Again, ‘dynamic and energetic’, ‘writer academic’ resonates. Why ‘quadrantura’?

In fine art, the term quadratura describes a form of illusionistic mural painting in which images of architectural features are painted onto walls or ceilings so that they seem to extend the real architecture of the room into an imaginary space beyond the confines of the actual wall or ceiling. Although the term can apply to the illusionistic “opening up” of walls, it is mainly associated with Italian church fresco painting, notably that of the Baroque era.


  1. an old black and white photograph showing a young man with glasses, in the style of 1970s, flowing fabrics, feminist perspective, terracotta, cloisonnism, softly organic, uniformly staged images
  2. a man with glasses at a sink, in the style of pegi nicol macleod, queer academia, 1970s, alma woodsey thomas, studio portrait, zen buddhism influence, esther rolick
  3. a man in glasses sits on the floor with a towel at his feet, in the style of 1970s, bengal school of art, extremely gendered, women designers, bibliographic anomalies, silver, uniformly staged images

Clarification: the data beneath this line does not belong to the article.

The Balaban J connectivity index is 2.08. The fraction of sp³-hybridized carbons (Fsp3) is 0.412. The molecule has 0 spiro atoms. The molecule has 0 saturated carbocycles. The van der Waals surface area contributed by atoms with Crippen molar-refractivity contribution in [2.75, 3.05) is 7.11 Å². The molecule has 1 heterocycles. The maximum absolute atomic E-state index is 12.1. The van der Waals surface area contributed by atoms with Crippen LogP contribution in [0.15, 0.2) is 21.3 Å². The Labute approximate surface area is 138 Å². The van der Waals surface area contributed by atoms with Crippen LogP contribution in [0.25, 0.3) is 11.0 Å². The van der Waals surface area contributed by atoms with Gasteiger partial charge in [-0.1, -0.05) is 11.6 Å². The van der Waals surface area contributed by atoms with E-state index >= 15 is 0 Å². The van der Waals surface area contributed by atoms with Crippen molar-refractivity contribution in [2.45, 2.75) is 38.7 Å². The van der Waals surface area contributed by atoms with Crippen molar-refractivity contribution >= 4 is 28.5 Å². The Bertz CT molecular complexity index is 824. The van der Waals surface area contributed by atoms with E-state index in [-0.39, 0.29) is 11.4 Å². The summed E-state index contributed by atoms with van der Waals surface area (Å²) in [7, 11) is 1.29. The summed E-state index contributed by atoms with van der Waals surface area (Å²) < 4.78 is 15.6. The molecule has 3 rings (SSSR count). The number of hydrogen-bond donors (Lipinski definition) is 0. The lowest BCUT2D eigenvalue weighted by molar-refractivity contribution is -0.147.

4. man has his glasses on looking off into the distance, in the style of 1970s, queer academia, dorothy johnstone, photo taken with provia, bengal school of art, alma woodsey thomas

Spot on with ‘the style of the 1970s’ and I like ‘zen buddhism’. Not sure where the ‘towel at his feet’ came from.

Reverse prompts

These reverse prompts can, needless to say, then be fed back into Midjourney to create new images. These are all from the first prompt generated above, in the order shown, with just the text.

Feedback loop

Inserting the original picture into the prompt THEN adding the first block of text produces varied results, closer to the original.

North of England Way…

Inspired by Jeanette Winterson’s and Fiona Hill’s books about their escape from dead-end childhood homes in the north of England, I experimented with the generative AI tool, Midjourney.

First, what would my life have been like if I never left my hometown of Crewe?